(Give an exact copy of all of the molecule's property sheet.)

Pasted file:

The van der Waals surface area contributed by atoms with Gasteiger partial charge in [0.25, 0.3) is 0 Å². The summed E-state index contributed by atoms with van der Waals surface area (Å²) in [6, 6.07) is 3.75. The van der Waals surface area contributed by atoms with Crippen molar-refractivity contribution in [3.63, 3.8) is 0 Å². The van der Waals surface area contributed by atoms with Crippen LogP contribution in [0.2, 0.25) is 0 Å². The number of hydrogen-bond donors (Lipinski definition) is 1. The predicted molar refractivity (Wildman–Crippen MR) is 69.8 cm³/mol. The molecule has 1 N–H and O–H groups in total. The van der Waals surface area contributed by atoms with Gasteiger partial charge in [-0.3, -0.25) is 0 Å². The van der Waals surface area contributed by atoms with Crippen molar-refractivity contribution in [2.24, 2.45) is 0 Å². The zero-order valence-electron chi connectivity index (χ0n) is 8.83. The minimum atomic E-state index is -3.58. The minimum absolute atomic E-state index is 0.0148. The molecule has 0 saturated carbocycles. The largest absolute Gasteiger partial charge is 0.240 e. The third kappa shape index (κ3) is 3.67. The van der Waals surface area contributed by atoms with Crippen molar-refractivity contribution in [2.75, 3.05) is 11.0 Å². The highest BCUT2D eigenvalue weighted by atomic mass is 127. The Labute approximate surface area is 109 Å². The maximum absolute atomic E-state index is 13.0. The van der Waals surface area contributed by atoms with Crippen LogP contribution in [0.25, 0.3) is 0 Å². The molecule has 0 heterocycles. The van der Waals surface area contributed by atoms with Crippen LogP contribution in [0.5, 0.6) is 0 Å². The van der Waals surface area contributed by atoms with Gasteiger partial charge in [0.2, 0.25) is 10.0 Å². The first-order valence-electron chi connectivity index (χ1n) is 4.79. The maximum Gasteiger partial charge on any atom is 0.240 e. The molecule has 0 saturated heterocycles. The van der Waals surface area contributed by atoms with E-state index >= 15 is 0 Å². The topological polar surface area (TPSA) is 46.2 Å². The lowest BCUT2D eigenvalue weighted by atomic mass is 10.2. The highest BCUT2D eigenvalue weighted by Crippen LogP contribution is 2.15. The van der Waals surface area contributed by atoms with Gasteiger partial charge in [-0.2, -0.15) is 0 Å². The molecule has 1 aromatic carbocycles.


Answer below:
The van der Waals surface area contributed by atoms with Gasteiger partial charge in [0.25, 0.3) is 0 Å². The summed E-state index contributed by atoms with van der Waals surface area (Å²) in [6, 6.07) is 3.75. The van der Waals surface area contributed by atoms with Crippen molar-refractivity contribution in [3.63, 3.8) is 0 Å². The van der Waals surface area contributed by atoms with Crippen LogP contribution in [0.2, 0.25) is 0 Å². The number of hydrogen-bond donors (Lipinski definition) is 1. The predicted molar refractivity (Wildman–Crippen MR) is 69.8 cm³/mol. The molecule has 1 N–H and O–H groups in total. The van der Waals surface area contributed by atoms with Gasteiger partial charge in [-0.3, -0.25) is 0 Å². The van der Waals surface area contributed by atoms with Crippen molar-refractivity contribution in [2.24, 2.45) is 0 Å². The zero-order valence-electron chi connectivity index (χ0n) is 8.83. The minimum atomic E-state index is -3.58. The minimum absolute atomic E-state index is 0.0148. The molecule has 0 saturated carbocycles. The largest absolute Gasteiger partial charge is 0.240 e. The third kappa shape index (κ3) is 3.67. The van der Waals surface area contributed by atoms with Crippen molar-refractivity contribution in [2.75, 3.05) is 11.0 Å². The highest BCUT2D eigenvalue weighted by atomic mass is 127. The Labute approximate surface area is 109 Å². The maximum absolute atomic E-state index is 13.0. The van der Waals surface area contributed by atoms with Crippen LogP contribution in [0.25, 0.3) is 0 Å². The molecule has 0 heterocycles. The van der Waals surface area contributed by atoms with Crippen LogP contribution in [0.5, 0.6) is 0 Å². The van der Waals surface area contributed by atoms with Gasteiger partial charge in [0.2, 0.25) is 10.0 Å². The first-order valence-electron chi connectivity index (χ1n) is 4.79. The maximum Gasteiger partial charge on any atom is 0.240 e. The molecule has 0 saturated heterocycles. The van der Waals surface area contributed by atoms with E-state index >= 15 is 0 Å². The topological polar surface area (TPSA) is 46.2 Å². The lowest BCUT2D eigenvalue weighted by atomic mass is 10.2. The highest BCUT2D eigenvalue weighted by Crippen LogP contribution is 2.15. The van der Waals surface area contributed by atoms with Gasteiger partial charge in [-0.2, -0.15) is 0 Å². The molecule has 1 aromatic carbocycles.